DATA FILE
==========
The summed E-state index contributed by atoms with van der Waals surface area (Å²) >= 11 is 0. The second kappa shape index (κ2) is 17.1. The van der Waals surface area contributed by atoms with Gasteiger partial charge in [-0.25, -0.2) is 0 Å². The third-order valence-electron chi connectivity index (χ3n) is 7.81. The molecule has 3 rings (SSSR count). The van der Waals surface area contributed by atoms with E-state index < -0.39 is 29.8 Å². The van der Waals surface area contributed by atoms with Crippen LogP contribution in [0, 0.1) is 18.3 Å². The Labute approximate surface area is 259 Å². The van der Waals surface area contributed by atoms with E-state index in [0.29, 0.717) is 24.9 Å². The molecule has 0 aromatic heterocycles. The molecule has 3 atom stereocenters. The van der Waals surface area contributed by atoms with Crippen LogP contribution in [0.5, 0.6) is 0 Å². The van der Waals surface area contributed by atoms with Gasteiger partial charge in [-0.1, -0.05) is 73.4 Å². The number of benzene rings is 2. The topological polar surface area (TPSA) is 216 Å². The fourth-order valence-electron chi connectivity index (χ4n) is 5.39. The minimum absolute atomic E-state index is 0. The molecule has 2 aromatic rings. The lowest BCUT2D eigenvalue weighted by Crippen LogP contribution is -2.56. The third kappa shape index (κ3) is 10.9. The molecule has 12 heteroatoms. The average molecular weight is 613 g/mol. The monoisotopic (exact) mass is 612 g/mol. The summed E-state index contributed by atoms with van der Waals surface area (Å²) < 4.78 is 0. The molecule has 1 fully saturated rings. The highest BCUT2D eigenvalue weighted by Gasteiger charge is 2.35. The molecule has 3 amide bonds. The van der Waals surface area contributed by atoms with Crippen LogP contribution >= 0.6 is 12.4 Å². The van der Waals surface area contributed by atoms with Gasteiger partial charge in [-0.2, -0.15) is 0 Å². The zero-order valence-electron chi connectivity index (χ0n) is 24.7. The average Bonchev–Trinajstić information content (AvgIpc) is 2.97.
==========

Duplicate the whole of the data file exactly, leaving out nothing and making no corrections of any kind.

The summed E-state index contributed by atoms with van der Waals surface area (Å²) >= 11 is 0. The second kappa shape index (κ2) is 17.1. The van der Waals surface area contributed by atoms with Gasteiger partial charge in [-0.25, -0.2) is 0 Å². The third-order valence-electron chi connectivity index (χ3n) is 7.81. The molecule has 3 rings (SSSR count). The van der Waals surface area contributed by atoms with E-state index < -0.39 is 29.8 Å². The van der Waals surface area contributed by atoms with Crippen LogP contribution in [0, 0.1) is 18.3 Å². The Labute approximate surface area is 259 Å². The van der Waals surface area contributed by atoms with E-state index in [0.29, 0.717) is 24.9 Å². The molecule has 0 aromatic heterocycles. The molecule has 3 atom stereocenters. The van der Waals surface area contributed by atoms with Crippen LogP contribution in [0.5, 0.6) is 0 Å². The van der Waals surface area contributed by atoms with Gasteiger partial charge in [-0.1, -0.05) is 73.4 Å². The number of benzene rings is 2. The topological polar surface area (TPSA) is 216 Å². The fourth-order valence-electron chi connectivity index (χ4n) is 5.39. The minimum absolute atomic E-state index is 0. The molecule has 2 aromatic rings. The lowest BCUT2D eigenvalue weighted by Crippen LogP contribution is -2.56. The third kappa shape index (κ3) is 10.9. The molecule has 12 heteroatoms. The average molecular weight is 613 g/mol. The monoisotopic (exact) mass is 612 g/mol. The summed E-state index contributed by atoms with van der Waals surface area (Å²) < 4.78 is 0. The molecule has 1 fully saturated rings. The highest BCUT2D eigenvalue weighted by Gasteiger charge is 2.35. The molecule has 3 amide bonds. The van der Waals surface area contributed by atoms with Crippen LogP contribution >= 0.6 is 12.4 Å². The van der Waals surface area contributed by atoms with Gasteiger partial charge in [-0.2, -0.15) is 0 Å². The zero-order valence-electron chi connectivity index (χ0n) is 24.7. The average Bonchev–Trinajstić information content (AvgIpc) is 2.97.